Singulex Digital Single Molecule Counting: A new concept in assay detection.
The Core is developing new assays with the Singulex Erenna Reader. Only a few similar instruments currently are installed in academic labs. The Singulex system is based on digital single molecule counting. It can be thought of as a “smart” ELISA reader with a greatly extended lower analytical measurement range. The purpose of this research is to increase sensitivity of the assay and to improve reproducibility at the limits of measurement. Input into the reader is a standard immunoassay such as a completely conventional two-site insulin ELISA immunoassay. This means that many current assays can be candidates for improvement without materially altering the ELISA itself. However, signal detection and processing is radically different. Typical current ELISAs for insulin are based on principles developed 50 years ago. Exciting light is continuously admitted into the measuring chamber and fluorescent emitted light is continuously detected with a monochrometer in analog format. For example, the optical density of a sample light emitted might be 0.600, 0.603, and 0.594 when measured over time, similar to the varying intensity of an old analog television signal. This process is substantially improved with digital single molecule counting. Fluorescent samples are solubilized and slowly withdrawn from the sample well into a laser detector. This ensures that only a small amount of solubilized sample is analyzed at one time and that the maximum amount of information is obtained from it. Incipient light is pulsed into the sample and the resultant amplified emission photons are counted. A single pulse of incipient light might generate 600 closely-spaced emission photons over microseconds, but this burst is still an analog signal and it will vary over time. The detector electronically filters the output light using several criteria: It must have a higher photon density than when there is no incipient light; it must have a time course consistent with excitation from the previous light pulse; it must have a photon number near that expected from the excitation photons; it must undergo internal consistency checks with respect to amplitude and clustering. After photons pass these criteria they are digitized. For example, if a sample has 600, 603 and 594 emission photons in clusters after three pulses of exciting light, the detector records one molecule of detected labeled material. This is a digital output that can resemble a “needle in a haystack” in its ability to be detected above a large nonspecific background.
Core Lab currently offers mouse, rat and human insulin by the Singulex method. These assays are particularly useful for very small sample volumes encountered in work with recombinant mice and in circumstances where insulin levels are suppressed and conventional insulin immunoassays cannot detect it. The Table below shows the assay plate with output reported either by the conventional ELISA method (total photons at the correct wavelength) and the digitized analysis reporting detected events (single labeled molecules). Typical RIA and automated assays use 100 µl of sample and some instruments require a total volume of 250 µl to account for programmed pipetting. The standard amount for a Singulex insulin assay is only 5 µl, the amount used in the experiment reported in the Table. Singulex mouse insulin demonstrates the increased sensitivity obtainable with detection at 19.5 pg/ml using digital single molecule counting vs 625 pg/ml using total photon output. Thus, digital single molecule counting can be used to detect mouse insulin with high sensitivity on small volumes, as is required to quantify fasting insulin levels in mice. Core Lab uses 384-well plates and has performed 25 Singulex mouse insulin assays for clients.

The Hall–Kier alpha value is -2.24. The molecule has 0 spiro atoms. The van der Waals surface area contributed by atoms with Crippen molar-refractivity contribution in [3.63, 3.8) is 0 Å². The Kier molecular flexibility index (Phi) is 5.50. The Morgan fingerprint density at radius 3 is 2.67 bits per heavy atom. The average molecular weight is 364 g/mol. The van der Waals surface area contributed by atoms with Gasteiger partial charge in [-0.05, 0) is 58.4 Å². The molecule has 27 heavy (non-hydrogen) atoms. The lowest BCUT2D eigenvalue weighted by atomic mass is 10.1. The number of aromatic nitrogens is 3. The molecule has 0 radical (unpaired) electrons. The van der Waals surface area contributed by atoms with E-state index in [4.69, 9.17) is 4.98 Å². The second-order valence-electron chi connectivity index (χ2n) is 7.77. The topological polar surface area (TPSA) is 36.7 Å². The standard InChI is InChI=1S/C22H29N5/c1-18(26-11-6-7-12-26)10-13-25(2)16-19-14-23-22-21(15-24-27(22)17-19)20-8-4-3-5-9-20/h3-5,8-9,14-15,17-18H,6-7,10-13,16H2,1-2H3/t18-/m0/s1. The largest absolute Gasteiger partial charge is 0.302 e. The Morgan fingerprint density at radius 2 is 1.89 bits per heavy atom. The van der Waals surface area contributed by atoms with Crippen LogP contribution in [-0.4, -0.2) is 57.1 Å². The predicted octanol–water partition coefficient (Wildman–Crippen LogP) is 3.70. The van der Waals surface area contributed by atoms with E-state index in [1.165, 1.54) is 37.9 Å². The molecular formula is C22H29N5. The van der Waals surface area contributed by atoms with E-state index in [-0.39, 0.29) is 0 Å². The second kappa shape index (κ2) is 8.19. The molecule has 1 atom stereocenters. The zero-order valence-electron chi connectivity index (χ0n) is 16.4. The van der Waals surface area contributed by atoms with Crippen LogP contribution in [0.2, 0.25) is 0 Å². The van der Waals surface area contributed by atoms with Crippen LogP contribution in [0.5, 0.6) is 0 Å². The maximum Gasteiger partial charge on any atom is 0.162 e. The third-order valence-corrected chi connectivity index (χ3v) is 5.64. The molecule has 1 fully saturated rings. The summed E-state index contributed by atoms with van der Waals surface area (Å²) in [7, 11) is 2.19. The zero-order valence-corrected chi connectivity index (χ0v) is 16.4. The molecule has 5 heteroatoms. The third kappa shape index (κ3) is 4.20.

Table. Singulex Mouse Insulin Assay Vs. Usual ELISA
|Insulin Concentration (pg/ml)||Detected Events (Single Molecules)||Total Photons (Usual Assay Output)|
Core Lab has also begun studies on the Singulex platform for VEGF-a, a protein that is closely linked to diabetic vascular and eye disease. Since VEGF-a is found in platelets and is present in high concentration in serum, we have validated the use of platelet-poor EDTA plasma and platelet-stabilized citrated plasma for the measurement of circulating VEGF-a. In a group of 117 subjects with metabolic syndrome, VEGF-a was positively correlated with serum insulin and negatively correlated with plasma glucagon levels. These data are among the first to relate VEGF-a levels to components of the metabolic syndrome and suggest that the microbead-based, two-site Singulex VEGF-a assay may be a tool to further investigate the pathogenesis of diabetic microvascular disease and atherosclerosis.
Washington University has an agreement with Singulex to allow collaborative development of trace analytes and biomarkers and we invite your input for future work.